I really want a better TCP stack and network, but my RIM is great beyond
that. I don't get two weeks on NiMH batteries, more like 2-3 days, but
with a few extra and a rapid recharger it isn't a problem.
The obvious next step is a RIM that uses CDPD without using much more
Any of you stock market analysts (Adam) think that RIM is still worth
buying? Last I looked they had an astronomical valuation already.
Ciamac Moallemi wrote:
> I had a much less satisfying experience with the omnisky. I had one about a
> year ago in their beta program. Since I now have a RIM, here is one man's
> RIM advantages:
> + always on, the omnisky needs to be explicitly turned on and has no mechanism
> + better battery life, I get 2 weeks on a AA, the omnisky didn't last a
> full day
> + better coverage, the omnisky was barely usable indoors here in Boston
> + better input, I find thumbing to be much faster than graffiti for writing
> email and such
> + better form factor, it's easy to leave the RIM950 on my belt all the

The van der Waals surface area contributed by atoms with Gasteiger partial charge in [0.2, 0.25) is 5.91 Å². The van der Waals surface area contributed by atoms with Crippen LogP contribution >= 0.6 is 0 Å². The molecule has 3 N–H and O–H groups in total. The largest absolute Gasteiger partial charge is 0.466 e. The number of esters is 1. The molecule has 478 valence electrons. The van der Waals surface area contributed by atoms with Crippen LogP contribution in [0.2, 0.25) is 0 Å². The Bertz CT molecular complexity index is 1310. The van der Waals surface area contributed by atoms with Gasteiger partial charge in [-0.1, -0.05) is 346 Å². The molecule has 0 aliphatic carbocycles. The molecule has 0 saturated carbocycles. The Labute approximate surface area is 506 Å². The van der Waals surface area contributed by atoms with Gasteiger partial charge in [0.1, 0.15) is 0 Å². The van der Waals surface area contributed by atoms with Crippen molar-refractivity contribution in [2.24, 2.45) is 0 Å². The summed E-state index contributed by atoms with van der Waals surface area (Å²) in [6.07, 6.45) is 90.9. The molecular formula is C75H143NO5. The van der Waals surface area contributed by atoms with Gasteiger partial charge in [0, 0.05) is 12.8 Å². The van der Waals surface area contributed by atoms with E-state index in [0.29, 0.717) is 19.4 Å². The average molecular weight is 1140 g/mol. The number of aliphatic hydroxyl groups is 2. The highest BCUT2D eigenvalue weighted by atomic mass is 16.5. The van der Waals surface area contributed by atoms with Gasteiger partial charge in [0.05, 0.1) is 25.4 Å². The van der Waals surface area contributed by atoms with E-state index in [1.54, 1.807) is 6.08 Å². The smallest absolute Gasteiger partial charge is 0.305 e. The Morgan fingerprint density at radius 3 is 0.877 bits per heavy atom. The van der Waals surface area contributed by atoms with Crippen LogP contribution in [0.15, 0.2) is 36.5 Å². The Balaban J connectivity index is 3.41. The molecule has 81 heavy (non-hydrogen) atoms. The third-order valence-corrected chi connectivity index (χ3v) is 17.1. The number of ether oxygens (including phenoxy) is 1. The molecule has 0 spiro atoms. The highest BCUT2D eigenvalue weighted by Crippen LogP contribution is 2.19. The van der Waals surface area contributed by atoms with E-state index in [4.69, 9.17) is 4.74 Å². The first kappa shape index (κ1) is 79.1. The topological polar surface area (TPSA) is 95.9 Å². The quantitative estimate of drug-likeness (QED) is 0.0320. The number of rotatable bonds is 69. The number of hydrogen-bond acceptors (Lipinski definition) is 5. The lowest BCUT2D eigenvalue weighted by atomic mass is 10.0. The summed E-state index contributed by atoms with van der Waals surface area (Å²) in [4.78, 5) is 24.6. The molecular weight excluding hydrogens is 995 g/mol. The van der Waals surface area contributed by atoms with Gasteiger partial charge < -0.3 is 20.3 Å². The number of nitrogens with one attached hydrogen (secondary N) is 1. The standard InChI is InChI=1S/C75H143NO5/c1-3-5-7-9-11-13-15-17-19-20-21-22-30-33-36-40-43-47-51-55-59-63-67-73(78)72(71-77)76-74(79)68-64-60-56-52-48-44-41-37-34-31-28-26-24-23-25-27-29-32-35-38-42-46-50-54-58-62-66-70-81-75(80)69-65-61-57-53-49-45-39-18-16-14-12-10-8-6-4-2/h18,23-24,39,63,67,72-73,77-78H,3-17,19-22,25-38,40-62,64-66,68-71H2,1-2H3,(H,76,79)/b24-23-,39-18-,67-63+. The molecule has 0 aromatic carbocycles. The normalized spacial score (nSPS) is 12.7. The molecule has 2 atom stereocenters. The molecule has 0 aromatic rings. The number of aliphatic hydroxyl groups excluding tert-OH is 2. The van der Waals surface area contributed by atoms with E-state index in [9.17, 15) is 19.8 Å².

> time, the omnisky modem+palm v was too big to put in my pocket or otherwise
> carry around all the time
> Omnisky advantages:
> + true tcp/ip device, e.g. you can run an ssh client, browse the web, etc.
> + broad range of available software since it's a palm
> + many fewer network congestion problems, my RIM is on Cingular's network
> and when the network gets congested messages can be delayed more than an hour
> I think the omnisky is great in principal, but practical factors forced me
> to junk it within a month. The RIM, on the other hand, only does one thing,
> but does it really well.
-- firstname.lastname@example.org http://sdw.st Stephen D. Williams 43392 Wayside Cir,Ashburn,VA 20147-4622 703-724-0118W 703-995-0407Fax Dec2000
This archive was generated by hypermail 2b29 : Fri Apr 27 2001 - 23:14:44 PDT